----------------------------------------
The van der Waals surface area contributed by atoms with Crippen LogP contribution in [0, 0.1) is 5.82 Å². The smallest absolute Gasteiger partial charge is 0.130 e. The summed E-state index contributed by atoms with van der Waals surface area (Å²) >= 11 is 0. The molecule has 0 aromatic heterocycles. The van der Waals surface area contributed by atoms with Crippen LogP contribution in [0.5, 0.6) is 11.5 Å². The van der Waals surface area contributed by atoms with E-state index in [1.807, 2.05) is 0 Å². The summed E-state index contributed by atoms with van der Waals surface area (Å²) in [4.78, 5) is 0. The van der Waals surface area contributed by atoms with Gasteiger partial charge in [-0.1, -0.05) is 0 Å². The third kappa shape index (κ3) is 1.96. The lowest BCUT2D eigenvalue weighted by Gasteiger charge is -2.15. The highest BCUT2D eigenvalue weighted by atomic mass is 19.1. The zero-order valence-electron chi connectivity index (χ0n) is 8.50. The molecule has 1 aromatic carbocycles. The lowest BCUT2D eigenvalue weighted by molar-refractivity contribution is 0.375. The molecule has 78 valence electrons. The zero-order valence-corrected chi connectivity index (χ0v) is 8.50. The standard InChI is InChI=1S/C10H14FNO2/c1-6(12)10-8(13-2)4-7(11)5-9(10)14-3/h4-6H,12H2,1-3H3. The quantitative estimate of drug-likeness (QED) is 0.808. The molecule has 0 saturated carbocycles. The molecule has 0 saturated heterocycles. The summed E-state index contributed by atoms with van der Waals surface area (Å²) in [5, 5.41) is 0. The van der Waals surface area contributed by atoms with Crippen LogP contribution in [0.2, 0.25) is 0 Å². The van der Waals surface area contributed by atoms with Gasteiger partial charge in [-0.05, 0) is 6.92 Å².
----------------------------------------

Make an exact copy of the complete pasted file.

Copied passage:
The van der Waals surface area contributed by atoms with Crippen LogP contribution in [0, 0.1) is 5.82 Å². The smallest absolute Gasteiger partial charge is 0.130 e. The summed E-state index contributed by atoms with van der Waals surface area (Å²) >= 11 is 0. The molecule has 0 aromatic heterocycles. The van der Waals surface area contributed by atoms with Crippen LogP contribution in [0.5, 0.6) is 11.5 Å². The van der Waals surface area contributed by atoms with E-state index in [1.807, 2.05) is 0 Å². The summed E-state index contributed by atoms with van der Waals surface area (Å²) in [4.78, 5) is 0. The van der Waals surface area contributed by atoms with Gasteiger partial charge in [-0.1, -0.05) is 0 Å². The third kappa shape index (κ3) is 1.96. The lowest BCUT2D eigenvalue weighted by Gasteiger charge is -2.15. The highest BCUT2D eigenvalue weighted by atomic mass is 19.1. The zero-order valence-electron chi connectivity index (χ0n) is 8.50. The molecule has 1 aromatic carbocycles. The lowest BCUT2D eigenvalue weighted by molar-refractivity contribution is 0.375. The molecule has 78 valence electrons. The zero-order valence-corrected chi connectivity index (χ0v) is 8.50. The standard InChI is InChI=1S/C10H14FNO2/c1-6(12)10-8(13-2)4-7(11)5-9(10)14-3/h4-6H,12H2,1-3H3. The quantitative estimate of drug-likeness (QED) is 0.808. The molecule has 0 saturated carbocycles. The molecule has 0 saturated heterocycles. The summed E-state index contributed by atoms with van der Waals surface area (Å²) in [5, 5.41) is 0. The van der Waals surface area contributed by atoms with Crippen LogP contribution in [0.2, 0.25) is 0 Å². The van der Waals surface area contributed by atoms with Gasteiger partial charge in [-0.05, 0) is 6.92 Å².